religious rituals and have been used as representations of deities.
Dolls have also traditionally been toys for children. Dolls are also
collected by adults, for their nostalgic value, beauty, historical
importance or financial value. Antique dolls originally made as
children's playthings have become collector's items.
Nineteenth-century bisque dolls made by French manufacturers such as
Jumeau may be worth almost $22,000 today.
Dolls have traditionally been made as crude, rudimentary playthings as
well as with elaborate, artful design. They have been created as
folk art in cultures around the globe, and, in the 20th century, art
dolls began to be seen as high art. Artist
Hans Bellmer made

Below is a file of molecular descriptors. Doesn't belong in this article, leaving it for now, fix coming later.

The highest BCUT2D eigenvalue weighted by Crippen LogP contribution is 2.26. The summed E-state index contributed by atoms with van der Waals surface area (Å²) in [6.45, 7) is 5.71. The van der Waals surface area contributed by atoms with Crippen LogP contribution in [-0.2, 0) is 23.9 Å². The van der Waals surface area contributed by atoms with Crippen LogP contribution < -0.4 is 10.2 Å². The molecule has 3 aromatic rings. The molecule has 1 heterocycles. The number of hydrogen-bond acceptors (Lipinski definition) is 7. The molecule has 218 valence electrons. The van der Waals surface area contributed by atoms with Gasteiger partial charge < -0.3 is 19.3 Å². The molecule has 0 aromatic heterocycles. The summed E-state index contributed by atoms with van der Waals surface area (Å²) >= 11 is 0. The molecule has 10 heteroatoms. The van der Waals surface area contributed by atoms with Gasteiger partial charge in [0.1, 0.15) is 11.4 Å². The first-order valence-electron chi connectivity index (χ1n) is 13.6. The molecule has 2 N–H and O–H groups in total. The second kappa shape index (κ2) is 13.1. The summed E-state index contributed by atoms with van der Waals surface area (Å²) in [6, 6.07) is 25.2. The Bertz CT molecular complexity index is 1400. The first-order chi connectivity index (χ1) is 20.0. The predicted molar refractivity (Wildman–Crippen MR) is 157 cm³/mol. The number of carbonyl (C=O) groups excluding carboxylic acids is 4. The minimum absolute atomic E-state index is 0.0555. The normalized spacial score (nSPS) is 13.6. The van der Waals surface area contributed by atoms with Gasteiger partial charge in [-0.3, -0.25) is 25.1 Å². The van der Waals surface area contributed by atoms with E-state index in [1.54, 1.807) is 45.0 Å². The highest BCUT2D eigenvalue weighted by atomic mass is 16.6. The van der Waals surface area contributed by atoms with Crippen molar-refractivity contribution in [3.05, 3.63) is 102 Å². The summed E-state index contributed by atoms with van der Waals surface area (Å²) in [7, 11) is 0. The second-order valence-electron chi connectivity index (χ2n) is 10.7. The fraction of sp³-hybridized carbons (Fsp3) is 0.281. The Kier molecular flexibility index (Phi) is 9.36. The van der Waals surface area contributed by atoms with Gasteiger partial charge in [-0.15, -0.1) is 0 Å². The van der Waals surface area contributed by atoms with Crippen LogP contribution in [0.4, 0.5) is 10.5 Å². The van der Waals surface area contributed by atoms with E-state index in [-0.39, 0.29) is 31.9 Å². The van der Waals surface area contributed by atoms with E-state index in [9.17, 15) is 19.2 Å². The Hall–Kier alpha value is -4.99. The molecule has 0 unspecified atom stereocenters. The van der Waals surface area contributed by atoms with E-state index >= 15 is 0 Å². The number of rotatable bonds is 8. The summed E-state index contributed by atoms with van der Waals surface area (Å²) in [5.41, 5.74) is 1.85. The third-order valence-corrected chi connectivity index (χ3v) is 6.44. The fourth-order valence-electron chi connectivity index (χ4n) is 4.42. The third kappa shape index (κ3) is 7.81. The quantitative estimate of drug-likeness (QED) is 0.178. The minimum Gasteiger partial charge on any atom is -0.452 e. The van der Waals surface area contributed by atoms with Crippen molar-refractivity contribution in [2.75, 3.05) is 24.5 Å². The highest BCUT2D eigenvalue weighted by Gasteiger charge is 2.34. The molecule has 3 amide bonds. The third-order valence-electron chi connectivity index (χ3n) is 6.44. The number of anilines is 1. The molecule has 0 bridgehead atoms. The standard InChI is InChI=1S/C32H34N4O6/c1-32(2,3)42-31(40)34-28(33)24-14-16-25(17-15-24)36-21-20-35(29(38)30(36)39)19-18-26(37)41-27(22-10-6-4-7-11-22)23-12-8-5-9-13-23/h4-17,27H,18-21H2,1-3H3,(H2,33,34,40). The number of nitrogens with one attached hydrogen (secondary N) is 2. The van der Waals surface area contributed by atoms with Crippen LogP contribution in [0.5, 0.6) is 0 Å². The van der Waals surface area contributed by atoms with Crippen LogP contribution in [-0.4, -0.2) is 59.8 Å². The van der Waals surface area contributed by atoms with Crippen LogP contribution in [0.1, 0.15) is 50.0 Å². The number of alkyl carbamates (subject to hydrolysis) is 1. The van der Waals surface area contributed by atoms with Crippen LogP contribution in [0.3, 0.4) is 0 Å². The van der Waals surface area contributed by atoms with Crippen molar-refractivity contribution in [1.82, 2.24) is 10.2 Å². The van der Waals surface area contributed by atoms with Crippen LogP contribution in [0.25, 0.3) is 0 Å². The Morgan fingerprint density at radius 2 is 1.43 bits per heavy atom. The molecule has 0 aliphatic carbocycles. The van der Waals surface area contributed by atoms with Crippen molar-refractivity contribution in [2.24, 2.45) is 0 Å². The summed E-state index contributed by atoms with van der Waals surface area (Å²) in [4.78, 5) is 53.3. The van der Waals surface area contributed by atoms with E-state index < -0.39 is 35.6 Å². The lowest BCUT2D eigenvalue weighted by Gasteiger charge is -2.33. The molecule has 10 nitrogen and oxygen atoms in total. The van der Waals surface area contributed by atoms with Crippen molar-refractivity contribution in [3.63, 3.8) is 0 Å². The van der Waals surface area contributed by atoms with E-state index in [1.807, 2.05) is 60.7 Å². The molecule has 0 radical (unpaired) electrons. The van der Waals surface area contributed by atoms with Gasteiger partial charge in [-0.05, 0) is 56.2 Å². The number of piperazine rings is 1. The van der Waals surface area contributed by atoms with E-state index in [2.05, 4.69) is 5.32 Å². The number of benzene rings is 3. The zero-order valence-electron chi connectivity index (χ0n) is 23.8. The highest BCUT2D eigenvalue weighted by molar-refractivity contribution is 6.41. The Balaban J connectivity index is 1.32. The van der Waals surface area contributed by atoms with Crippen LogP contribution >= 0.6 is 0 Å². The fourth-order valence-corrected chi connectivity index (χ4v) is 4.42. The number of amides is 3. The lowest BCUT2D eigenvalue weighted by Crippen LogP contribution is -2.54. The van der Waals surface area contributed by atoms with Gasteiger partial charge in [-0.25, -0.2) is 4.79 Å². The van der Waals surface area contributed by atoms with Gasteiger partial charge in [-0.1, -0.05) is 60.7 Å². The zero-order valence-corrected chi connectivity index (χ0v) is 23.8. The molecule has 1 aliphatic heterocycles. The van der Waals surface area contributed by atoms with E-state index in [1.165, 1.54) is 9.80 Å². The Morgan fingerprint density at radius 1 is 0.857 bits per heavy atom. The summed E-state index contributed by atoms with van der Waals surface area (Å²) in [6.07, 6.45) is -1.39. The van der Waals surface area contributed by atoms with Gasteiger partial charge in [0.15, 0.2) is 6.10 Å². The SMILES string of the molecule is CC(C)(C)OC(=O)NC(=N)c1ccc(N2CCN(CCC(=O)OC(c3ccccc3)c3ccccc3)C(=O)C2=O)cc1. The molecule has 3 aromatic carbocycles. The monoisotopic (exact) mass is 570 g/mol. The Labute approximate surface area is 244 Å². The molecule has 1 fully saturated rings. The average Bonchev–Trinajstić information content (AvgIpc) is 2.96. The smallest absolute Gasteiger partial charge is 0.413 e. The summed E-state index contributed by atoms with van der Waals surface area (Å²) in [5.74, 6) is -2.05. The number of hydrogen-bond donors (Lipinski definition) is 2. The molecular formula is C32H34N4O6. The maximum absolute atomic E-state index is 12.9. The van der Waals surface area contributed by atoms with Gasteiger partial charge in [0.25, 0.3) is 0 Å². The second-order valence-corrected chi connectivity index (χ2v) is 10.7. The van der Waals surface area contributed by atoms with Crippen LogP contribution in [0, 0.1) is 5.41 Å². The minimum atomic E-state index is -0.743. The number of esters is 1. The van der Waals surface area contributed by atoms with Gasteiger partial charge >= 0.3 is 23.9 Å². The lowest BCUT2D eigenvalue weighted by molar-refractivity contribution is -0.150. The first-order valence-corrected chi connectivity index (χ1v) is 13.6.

surrealistic dolls that had interchangeable limbs in 1930s and 1940s
Germany as opposition to the
Nazi party's idolization of a perfect
Aryan body. East Village artist
Greer Lankton became famous in the
1980s for her theatrical window displays of drug addicted, anorexic
and mutant dolls.
Lifelike or anatomically correct dolls are used by health
professionals, medical schools and social workers to train doctors and
nurses in various health procedures or investigate cases of sexual
abuse of children. Artists sometimes use jointed wooden mannequins in
drawing the human figure.
Egli-Figuren displaying a Bible story
Egli-Figuren are a type of doll that originated in Switzerland in 1964
for telling Bible stories.
In Western society, a gender difference in the selection of toys has